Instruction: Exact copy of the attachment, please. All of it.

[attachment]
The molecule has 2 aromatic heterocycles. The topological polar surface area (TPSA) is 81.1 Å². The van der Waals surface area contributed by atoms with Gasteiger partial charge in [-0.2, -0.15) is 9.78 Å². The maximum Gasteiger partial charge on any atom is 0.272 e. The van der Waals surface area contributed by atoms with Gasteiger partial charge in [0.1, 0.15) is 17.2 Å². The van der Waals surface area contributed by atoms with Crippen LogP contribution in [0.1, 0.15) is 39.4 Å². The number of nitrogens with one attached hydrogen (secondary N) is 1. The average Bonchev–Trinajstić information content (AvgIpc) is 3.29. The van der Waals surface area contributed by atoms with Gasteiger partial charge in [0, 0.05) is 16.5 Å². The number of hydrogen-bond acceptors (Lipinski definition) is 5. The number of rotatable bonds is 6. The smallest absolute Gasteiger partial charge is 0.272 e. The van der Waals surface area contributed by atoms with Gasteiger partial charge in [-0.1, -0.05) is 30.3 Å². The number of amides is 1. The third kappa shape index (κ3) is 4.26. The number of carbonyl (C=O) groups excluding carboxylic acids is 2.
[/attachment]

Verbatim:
The molecule has 2 aromatic heterocycles. The topological polar surface area (TPSA) is 81.1 Å². The van der Waals surface area contributed by atoms with Gasteiger partial charge in [-0.2, -0.15) is 9.78 Å². The maximum Gasteiger partial charge on any atom is 0.272 e. The van der Waals surface area contributed by atoms with Gasteiger partial charge in [0.1, 0.15) is 17.2 Å². The van der Waals surface area contributed by atoms with Crippen LogP contribution in [0.1, 0.15) is 39.4 Å². The number of nitrogens with one attached hydrogen (secondary N) is 1. The average Bonchev–Trinajstić information content (AvgIpc) is 3.29. The van der Waals surface area contributed by atoms with Gasteiger partial charge in [0, 0.05) is 16.5 Å². The number of hydrogen-bond acceptors (Lipinski definition) is 5. The number of rotatable bonds is 6. The smallest absolute Gasteiger partial charge is 0.272 e. The van der Waals surface area contributed by atoms with Gasteiger partial charge in [-0.1, -0.05) is 30.3 Å². The number of amides is 1. The third kappa shape index (κ3) is 4.26. The number of carbonyl (C=O) groups excluding carboxylic acids is 2.